Patrick Radden Keefe’s SAY NOTHING
Updated: Feb 19
This was one of those books I’d missed and only discovered by chance. The minute I started reading it I was completely hooked. Patrick Radden Keefe, a journalist for The New Yorker, takes the unsolved disappearance of a mother of ten in Belfast 1972 to create a narrative that tells the history of The Troubles unlike anything I have read before. Deeply personal while at the same time encompassing the whole of the conflict this is a book worthy of all the accolades it has already received.
Keefe begins with the story of Jean McConville and the events that led up to her disappearance and the possible reasons behind it. He then tells the story of her ten children left behind, waiting for their mother to return. She never does. Through Jean’s disappearance Keefe then brings in the story of three others who are all intimately linked to the events that took place in 1972 and continued to take place over the course of the next forty plus years.
The first is Dolours Price. A young woman who went from marching for the civil rights of Catholics in Northern Ireland to being an active member of the Provisional IRA. Dolours Price led the unit who were responsible for bombing the Old Bailey in London as well as countless other executions and operations against British forces, Protestant paramilitary groups, suspected collaborators and civilians. The second is Brendan Hughes, a commander in the Provisional IRA and right-hand man to Gerry Adams who through the weight of guilt and time begins to turn against the rules he upheld for so many years. And lastly Gerry Adams himself. The charismatic IRA leader turned politician who disavowed his past life in pursuit of his ideology and ultimate goal. Keefe paints a fascinating picture of a man far removed from the picture in which he sees himself showing the contradictions and lies that shaped both the conflict and the peace in Northern Ireland.
Patrick Radden Keefe weaves all these stories together brilliantly, capturing the changing tide of The Troubles from the 1970s to the 1980s to the ceasefires and the peace agreements of the 1990s and on through the 2000s and up to the present day. He dramatically paints a picture of life on both sides of the conflict and the changing attitudes of each side and each individual. At the same time he never loses sights of Jean McConville’s story. Forgotten by the RUC but never by her ten children who went on to live hard and brutal lives as a result of her disappearance. Long after peace is reached the ramifications of the lives lost, the lives disappeared, live on in the memories of those involved and those left behind. Keefe shows how the Good Friday Agreement made a tragic error in not attempting to reconcile with the past or the crimes and injustices that were perpetrated in the name of the conflict.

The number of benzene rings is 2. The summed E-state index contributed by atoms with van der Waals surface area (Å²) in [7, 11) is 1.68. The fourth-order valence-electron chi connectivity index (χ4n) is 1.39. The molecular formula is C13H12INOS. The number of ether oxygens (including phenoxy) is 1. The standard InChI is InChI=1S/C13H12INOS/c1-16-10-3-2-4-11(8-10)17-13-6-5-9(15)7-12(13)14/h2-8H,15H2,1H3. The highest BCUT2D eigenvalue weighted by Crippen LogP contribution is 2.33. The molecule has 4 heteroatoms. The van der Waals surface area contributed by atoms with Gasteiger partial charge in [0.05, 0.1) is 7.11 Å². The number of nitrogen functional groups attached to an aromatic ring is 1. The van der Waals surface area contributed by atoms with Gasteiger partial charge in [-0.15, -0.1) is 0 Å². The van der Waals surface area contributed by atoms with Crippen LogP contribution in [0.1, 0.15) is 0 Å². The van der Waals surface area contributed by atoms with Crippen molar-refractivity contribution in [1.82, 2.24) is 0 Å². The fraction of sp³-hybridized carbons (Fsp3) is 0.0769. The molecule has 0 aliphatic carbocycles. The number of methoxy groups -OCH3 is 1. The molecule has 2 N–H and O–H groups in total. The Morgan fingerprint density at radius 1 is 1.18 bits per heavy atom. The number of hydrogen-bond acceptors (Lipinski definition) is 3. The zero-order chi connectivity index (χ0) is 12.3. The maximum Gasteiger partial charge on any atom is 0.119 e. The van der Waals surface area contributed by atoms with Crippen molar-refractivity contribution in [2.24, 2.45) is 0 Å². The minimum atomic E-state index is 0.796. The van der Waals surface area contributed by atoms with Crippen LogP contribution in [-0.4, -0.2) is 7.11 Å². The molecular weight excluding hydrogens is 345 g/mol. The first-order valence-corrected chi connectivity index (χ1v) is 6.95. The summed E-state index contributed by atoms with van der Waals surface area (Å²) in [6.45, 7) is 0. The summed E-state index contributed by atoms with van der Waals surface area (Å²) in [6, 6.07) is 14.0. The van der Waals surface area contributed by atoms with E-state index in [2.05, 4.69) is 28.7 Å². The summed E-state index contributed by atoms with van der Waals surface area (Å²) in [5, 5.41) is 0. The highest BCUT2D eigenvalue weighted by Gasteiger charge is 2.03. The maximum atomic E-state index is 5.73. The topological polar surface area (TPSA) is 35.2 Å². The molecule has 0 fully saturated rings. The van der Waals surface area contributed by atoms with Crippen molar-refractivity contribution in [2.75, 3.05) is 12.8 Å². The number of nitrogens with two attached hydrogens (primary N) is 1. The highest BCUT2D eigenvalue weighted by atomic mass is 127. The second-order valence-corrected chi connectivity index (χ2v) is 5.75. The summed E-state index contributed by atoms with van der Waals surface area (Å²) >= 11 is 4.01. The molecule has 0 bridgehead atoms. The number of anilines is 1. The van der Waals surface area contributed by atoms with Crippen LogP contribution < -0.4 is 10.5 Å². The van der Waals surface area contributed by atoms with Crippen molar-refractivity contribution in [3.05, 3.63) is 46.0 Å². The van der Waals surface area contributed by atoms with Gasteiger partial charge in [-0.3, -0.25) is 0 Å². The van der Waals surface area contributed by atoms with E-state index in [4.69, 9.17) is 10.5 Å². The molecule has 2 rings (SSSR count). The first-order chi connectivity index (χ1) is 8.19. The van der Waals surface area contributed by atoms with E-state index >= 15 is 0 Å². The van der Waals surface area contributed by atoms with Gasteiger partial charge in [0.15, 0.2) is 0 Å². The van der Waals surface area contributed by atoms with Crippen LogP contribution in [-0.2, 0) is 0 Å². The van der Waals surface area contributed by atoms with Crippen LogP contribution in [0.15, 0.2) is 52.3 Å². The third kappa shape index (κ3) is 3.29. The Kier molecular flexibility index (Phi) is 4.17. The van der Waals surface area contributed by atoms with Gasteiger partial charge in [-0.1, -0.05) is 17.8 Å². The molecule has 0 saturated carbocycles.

This is an absolutely fascinating account. Dolours Price’s story in particular was fascinating to learn about but also the wider consequence of peace and what it means twenty years later. The heart of the story is a tragic mystery and like all good mysteries there are twists and turns until the final pages. This was the perfect book to start my new year of reading and I cannot recommend this book highly enough.
Title: Say Nothing
Author: Patrick Radden Keefe
Publisher: HarperCollins Publishers
Length: 198.0 millimetre
Width: 129.0 millimetre
Subtitle: A True Story Of Murder and Memory In Northern Ireland
Category: European , Military
Publication Date: 19/08/2019